6) What did you love most, and what do you miss most, about teaching?
The attention. I really miss the attention. I never did enough acting as a kid but an audience of people who cannot get up and leave is a wonderful thing.
I miss my favourite classes; I was never allowed to say I had favourites, but I did, they knew it. The ones who weren’t my favourites knew it too and they had an air of despondency about them, like they weren’t in the crew. Having a laugh with the students meant we all got things done and we were less likely to kill each other. My classroom was rarely a stressy place.
I was often given classes of kids whose literacy skills were lacking. I loved working with children that people had sort of given up on, or who had almost given up on themselves. Sadly, it happened to enough young lives to fill a classroom every year. Kept me in a job though, I suppose. I wouldn’t pity them, I’m not kind enough to do that, but I enjoyed getting them to a place where they could use literacy in a way that served them best and, most of all, helping them to enjoy literature.
7) Are you going on a summer holiday? If yes, where. If no, where would you love to go?
We’ve rented a house in France for a week (I think) to spend with my sister in law, her partner and their baby girl.
It will be lovely not to feel so much in the parenting spotlight – do you know what I mean? When you’re the only ones with children you sometimes get paranoid, thinking your parenting skills are being scrutinised… I wouldn’t do it like that… etc.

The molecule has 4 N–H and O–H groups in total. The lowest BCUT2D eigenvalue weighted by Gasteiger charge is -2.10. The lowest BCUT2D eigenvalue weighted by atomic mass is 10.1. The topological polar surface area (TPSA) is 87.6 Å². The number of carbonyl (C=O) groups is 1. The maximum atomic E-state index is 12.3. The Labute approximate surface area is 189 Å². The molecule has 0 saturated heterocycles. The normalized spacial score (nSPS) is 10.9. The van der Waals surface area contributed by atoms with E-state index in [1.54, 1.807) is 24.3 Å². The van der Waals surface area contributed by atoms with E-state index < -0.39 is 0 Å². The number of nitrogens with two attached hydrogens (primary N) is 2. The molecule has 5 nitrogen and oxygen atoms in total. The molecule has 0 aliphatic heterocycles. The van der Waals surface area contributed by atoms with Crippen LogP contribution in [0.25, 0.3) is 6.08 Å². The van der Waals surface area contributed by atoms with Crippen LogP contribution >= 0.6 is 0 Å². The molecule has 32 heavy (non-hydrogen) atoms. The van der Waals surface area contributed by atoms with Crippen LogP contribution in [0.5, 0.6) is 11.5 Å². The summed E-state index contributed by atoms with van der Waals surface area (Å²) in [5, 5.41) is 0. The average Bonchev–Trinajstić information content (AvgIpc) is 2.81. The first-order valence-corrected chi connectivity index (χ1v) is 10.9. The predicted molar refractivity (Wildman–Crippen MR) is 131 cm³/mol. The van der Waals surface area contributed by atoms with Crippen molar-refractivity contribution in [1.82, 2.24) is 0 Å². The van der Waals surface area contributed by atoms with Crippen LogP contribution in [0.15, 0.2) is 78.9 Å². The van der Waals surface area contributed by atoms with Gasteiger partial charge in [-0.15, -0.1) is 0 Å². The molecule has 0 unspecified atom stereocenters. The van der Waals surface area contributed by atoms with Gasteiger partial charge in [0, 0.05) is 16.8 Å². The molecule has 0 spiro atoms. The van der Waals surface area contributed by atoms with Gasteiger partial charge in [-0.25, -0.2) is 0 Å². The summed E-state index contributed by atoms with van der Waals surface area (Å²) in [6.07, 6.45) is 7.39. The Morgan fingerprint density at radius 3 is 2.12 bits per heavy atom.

Not that my sister in law is like that! She’s great (and we might still need a babysitter, so I’ll leave it there).
We’ve always done holidays with the children; like lots of parents, I don’t think age matters – they’ve been all over Europe by many modes of transport and my wife works in Asia, New York, anywhere to get away from me I think, and she’s constantly checking out the next family adventure.
Her late father always insisted on a holiday, however tough times were, whatever the difficulties, because family breaks from the home are absolutely priceless (half priceless in term time). It’s the going away and the coming home that’s equally important. He was a wise man.
8) Tell us about your craziness moment in teaching.
There were many that are sort of staying on tour, as it were.
This isn’t really crazy as such but I used to tell all kinds of stories to the kids, convincing ones, I saw it as my duty, being an English teacher. One was about my time on X-Factor but, as I said to the kids, I don’t talk about that.
The last answer really makes me laugh because myself and another colleague used to tell students we’d been in the Harry Potter films as extras!
Thanks so much Richard, it’s been lovely to hear more about your life!